Although the absolute increase in risk was 0.2%, the higher prevalence of TBI in trauma patients translated into a bigger contribution to ischemic stroke than hypertension, the leading risk stroke risk factor, James F. Burke, MD, of the University of Michigan in Ann Arbor, and co-authors reported in the July 2 issue of Neurology.

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FDA Approves Exelon Patch for Severe Alzheimer’s

alzheimersThe US Food and Drug Administration has approved an expanded indication for the rivastigmine transdermal system (Exelon Patch, Novartis Pharmaceuticals Corporation) to include patients with severe disease.

Approval of this new indication for the 13.3 mg/24h dose rivastigmine patch means it can be used across all stages of disease, making it the only transdermal therapy that can be used across all stages of disease, the company notes in a statement. The patch is already approved for patients with mild to moderate dementia of the Alzheimer’s type and for patients with mild to moderate dementia associated with Parkinson’s disease.

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Opioid Overdose: it can be lethal!

health-drug-overdoseOpioid analgesic overdose is a life-threatening condition, and the antidote naloxone may have limited effectiveness in patients with poisoning from long-acting agents. The unpredictable clinical course of intoxication demands empirical management of this potentially lethal condition.

Opioid analgesic overdose is a preventable and potentially lethal condition that results from prescribing practices, inadequate understanding on the patient’s part of the risks of medication misuse, errors in drug administration, and pharmaceutical abuse. Three features are key to an understanding of opioid analgesic toxicity. First, opioid analgesic overdose can have life-threatening toxic effects in multiple organ systems. Second, normal pharmacokinetic properties are often disrupted during an overdose and can prolong intoxication dramatically. Third, the duration of action varies among opioid formulations, and failure to recognize such variations can lead to inappropriate treatment decisions, sometimes with lethal results.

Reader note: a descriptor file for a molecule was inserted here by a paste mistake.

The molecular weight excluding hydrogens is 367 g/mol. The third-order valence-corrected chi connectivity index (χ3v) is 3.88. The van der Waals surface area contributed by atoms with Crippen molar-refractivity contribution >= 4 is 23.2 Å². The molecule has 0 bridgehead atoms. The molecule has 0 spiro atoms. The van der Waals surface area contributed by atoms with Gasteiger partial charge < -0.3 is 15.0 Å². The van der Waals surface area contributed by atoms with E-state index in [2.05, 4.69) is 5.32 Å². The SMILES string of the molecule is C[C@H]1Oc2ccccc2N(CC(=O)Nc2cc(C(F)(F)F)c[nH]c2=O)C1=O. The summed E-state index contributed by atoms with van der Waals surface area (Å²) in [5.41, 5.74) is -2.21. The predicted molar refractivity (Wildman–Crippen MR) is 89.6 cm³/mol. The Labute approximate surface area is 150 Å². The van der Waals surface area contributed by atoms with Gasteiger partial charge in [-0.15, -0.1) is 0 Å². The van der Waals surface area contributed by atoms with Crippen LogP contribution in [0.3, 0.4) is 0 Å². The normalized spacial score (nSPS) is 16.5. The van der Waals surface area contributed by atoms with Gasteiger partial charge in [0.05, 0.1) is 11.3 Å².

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Preoperative MRI predicts outcomes in cervical spondylosis with cord compression

Preoperative Magnetic Resonance Imaging Is Associated With Baseline Neurological Status and Can Predict Postoperative Recovery in Patients With Cervical Spondylotic Myelopathy.

preoperative-mri-mycelopathy

Types of MRI signal change in patients with CSM. (A) No signal change. (B) Diffuse T2 signal (open arrow). (C) Focal T2 signal (closed arrow). (D) Segmentation of T2 (double arrow). (E) Low T1 signal (arrow head). MRI indicates magnetic resonance imaging; CSM, cervical spondylotic myelopathy.